Sustainability at heart of super reform

Australia's retirement system needs to be sustainable, argues Treasurer Scott Morrison.


By Daniel Paperny

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Treasurer Scott Morrison has announced a string of changes to tax concessions on superannuation contributions in a move to make the Australian super system “more fiscally sustainable” and reduce reliance on the age pension.

In his maiden budget address in Canberra tonight, Morrison said the annual cap on concessional superannuation contributions for individuals would be reduced to $25,000 from 1 July 2017 – instead of $20,000 as initially expected – and the government would introduce a lifetime cap of $500,000 on non-concessional contributions.

He also said the government would reduce the income threshold above which individuals would be required to pay an additional 15 per cent tax on their concessional contributions from the current threshold of $300,000 to $250,000.

“We need to ensure that our superannuation system is focused on sustainably supporting those most at risk of being dependent on an age pension in their retirement, which is the purpose of these concessions,” he said.

“We must fix the problems in our tax system so we can cover our responsibilities for the next generation and ensure the government lives within its means, just like Australians are doing in their homes and in their businesses.”

The government would also introduce a low-income superannuation tax offset to replace the low-income superannuation contribution when it ended on 30 June 2017, in a bid to “effectively reduce” the tax rate on superannuation contributions to zero for low-income earners.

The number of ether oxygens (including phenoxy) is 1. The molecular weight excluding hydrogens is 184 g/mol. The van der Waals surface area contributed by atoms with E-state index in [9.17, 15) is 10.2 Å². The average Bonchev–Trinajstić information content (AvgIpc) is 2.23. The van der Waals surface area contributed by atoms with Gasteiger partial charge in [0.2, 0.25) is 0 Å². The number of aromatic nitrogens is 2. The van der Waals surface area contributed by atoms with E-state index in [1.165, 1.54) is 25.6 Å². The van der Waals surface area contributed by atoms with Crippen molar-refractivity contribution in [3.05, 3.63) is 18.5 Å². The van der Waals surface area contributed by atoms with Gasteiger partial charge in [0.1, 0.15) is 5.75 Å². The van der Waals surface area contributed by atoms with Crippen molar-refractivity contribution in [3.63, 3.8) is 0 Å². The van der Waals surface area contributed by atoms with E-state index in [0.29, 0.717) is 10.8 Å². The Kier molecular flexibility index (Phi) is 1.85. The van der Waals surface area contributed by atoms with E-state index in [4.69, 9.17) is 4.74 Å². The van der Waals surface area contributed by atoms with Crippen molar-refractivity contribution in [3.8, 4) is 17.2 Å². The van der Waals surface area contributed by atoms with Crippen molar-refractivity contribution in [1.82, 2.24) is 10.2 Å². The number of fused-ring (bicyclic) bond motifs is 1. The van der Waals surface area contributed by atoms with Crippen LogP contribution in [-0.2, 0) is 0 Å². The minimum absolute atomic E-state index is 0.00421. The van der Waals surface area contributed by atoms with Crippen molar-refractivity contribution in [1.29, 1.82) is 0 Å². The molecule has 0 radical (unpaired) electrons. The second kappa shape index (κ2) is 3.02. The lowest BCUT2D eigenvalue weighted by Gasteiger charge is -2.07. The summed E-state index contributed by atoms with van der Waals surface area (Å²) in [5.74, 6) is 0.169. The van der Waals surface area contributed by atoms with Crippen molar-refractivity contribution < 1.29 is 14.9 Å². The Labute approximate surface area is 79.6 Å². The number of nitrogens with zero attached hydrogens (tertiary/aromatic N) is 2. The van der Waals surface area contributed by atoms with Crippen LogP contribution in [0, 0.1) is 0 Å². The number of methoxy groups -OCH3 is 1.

In addition, a cap of $1.6 million on pension phase balances would be introduced, while those who left the workforce for a time would be permitted to roll over unused contributions from previous years if their superannuation balance was under $500,000.

Morrison underlined the government’s focus on fairness in its changes to the super system, stipulating that just 4 per cent of superannuants would be worse off under the changes, which raised $6 billion in savings measures.

However, the Financial Services Council (FSC) said the changes were largely at odds with the government’s stated purpose of super, as recommended by the Financial System Inquiry, which was to “provide income to supplement or substitute the age pension”.

“The test for this budget is whether Australia will have more pensioners or more self-funded retirees,” FSC chief executive Sally Loane said.

“Australia needs more self-funded retirees. Many of these proposals appear counterproductive and we urge consultation to align budget measures with the objective of super.”

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